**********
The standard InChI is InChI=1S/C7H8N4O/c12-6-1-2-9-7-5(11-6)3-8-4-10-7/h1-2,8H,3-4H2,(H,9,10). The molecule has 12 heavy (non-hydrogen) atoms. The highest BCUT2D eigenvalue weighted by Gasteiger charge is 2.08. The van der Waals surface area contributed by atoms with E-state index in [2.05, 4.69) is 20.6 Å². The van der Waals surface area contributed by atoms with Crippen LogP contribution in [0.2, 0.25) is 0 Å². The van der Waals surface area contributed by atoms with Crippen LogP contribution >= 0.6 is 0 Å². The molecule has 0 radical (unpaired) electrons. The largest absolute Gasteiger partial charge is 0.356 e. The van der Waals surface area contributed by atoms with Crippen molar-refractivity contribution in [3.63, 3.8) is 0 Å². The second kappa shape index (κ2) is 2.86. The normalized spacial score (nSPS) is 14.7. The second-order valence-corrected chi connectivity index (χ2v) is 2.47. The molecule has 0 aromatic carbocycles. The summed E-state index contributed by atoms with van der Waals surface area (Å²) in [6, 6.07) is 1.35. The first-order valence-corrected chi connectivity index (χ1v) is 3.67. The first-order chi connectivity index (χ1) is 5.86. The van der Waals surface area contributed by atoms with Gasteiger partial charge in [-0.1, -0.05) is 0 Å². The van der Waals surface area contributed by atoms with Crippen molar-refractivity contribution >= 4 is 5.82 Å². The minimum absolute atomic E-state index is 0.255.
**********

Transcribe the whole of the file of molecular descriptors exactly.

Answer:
The standard InChI is InChI=1S/C7H8N4O/c12-6-1-2-9-7-5(11-6)3-8-4-10-7/h1-2,8H,3-4H2,(H,9,10). The molecule has 12 heavy (non-hydrogen) atoms. The highest BCUT2D eigenvalue weighted by Gasteiger charge is 2.08. The van der Waals surface area contributed by atoms with E-state index in [2.05, 4.69) is 20.6 Å². The van der Waals surface area contributed by atoms with Crippen LogP contribution in [0.2, 0.25) is 0 Å². The van der Waals surface area contributed by atoms with Crippen LogP contribution >= 0.6 is 0 Å². The molecule has 0 radical (unpaired) electrons. The largest absolute Gasteiger partial charge is 0.356 e. The van der Waals surface area contributed by atoms with Crippen molar-refractivity contribution in [3.63, 3.8) is 0 Å². The second kappa shape index (κ2) is 2.86. The normalized spacial score (nSPS) is 14.7. The second-order valence-corrected chi connectivity index (χ2v) is 2.47. The molecule has 0 aromatic carbocycles. The summed E-state index contributed by atoms with van der Waals surface area (Å²) in [6, 6.07) is 1.35. The first-order valence-corrected chi connectivity index (χ1v) is 3.67. The first-order chi connectivity index (χ1) is 5.86. The van der Waals surface area contributed by atoms with Gasteiger partial charge in [-0.1, -0.05) is 0 Å². The van der Waals surface area contributed by atoms with Crippen molar-refractivity contribution >= 4 is 5.82 Å². The minimum absolute atomic E-state index is 0.255.